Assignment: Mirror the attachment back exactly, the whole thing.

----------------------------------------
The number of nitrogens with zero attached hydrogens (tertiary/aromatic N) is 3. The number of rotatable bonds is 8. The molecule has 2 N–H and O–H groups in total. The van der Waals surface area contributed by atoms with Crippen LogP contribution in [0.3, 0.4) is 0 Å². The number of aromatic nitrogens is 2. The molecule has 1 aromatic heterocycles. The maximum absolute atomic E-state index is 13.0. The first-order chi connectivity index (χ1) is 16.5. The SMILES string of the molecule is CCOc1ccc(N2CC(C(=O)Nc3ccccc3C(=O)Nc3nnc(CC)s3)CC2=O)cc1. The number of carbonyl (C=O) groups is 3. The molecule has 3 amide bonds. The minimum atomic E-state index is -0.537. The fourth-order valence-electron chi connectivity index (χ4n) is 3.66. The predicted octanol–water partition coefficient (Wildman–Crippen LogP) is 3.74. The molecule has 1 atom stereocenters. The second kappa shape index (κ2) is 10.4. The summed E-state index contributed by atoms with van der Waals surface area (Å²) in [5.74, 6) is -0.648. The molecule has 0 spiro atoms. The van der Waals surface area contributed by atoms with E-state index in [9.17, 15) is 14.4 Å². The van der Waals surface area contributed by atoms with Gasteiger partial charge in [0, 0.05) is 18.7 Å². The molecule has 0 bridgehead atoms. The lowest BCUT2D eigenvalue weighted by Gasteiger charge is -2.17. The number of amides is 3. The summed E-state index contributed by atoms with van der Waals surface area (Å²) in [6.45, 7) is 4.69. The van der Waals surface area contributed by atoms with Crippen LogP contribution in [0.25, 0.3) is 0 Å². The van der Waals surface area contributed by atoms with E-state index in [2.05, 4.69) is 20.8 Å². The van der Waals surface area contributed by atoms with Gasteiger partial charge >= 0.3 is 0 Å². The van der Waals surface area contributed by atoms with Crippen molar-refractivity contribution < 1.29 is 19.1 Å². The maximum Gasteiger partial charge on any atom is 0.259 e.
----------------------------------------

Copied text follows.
The number of nitrogens with zero attached hydrogens (tertiary/aromatic N) is 3. The number of rotatable bonds is 8. The molecule has 2 N–H and O–H groups in total. The van der Waals surface area contributed by atoms with Crippen LogP contribution in [0.3, 0.4) is 0 Å². The number of aromatic nitrogens is 2. The molecule has 1 aromatic heterocycles. The maximum absolute atomic E-state index is 13.0. The first-order chi connectivity index (χ1) is 16.5. The SMILES string of the molecule is CCOc1ccc(N2CC(C(=O)Nc3ccccc3C(=O)Nc3nnc(CC)s3)CC2=O)cc1. The number of carbonyl (C=O) groups is 3. The molecule has 3 amide bonds. The minimum atomic E-state index is -0.537. The fourth-order valence-electron chi connectivity index (χ4n) is 3.66. The predicted octanol–water partition coefficient (Wildman–Crippen LogP) is 3.74. The molecule has 1 atom stereocenters. The second kappa shape index (κ2) is 10.4. The summed E-state index contributed by atoms with van der Waals surface area (Å²) in [5.74, 6) is -0.648. The molecule has 0 spiro atoms. The van der Waals surface area contributed by atoms with E-state index in [9.17, 15) is 14.4 Å². The van der Waals surface area contributed by atoms with Gasteiger partial charge in [0, 0.05) is 18.7 Å². The molecule has 0 bridgehead atoms. The lowest BCUT2D eigenvalue weighted by Gasteiger charge is -2.17. The number of amides is 3. The summed E-state index contributed by atoms with van der Waals surface area (Å²) in [6.45, 7) is 4.69. The van der Waals surface area contributed by atoms with Crippen LogP contribution in [0.25, 0.3) is 0 Å². The van der Waals surface area contributed by atoms with E-state index in [2.05, 4.69) is 20.8 Å². The van der Waals surface area contributed by atoms with Gasteiger partial charge >= 0.3 is 0 Å². The van der Waals surface area contributed by atoms with Crippen molar-refractivity contribution < 1.29 is 19.1 Å². The maximum Gasteiger partial charge on any atom is 0.259 e.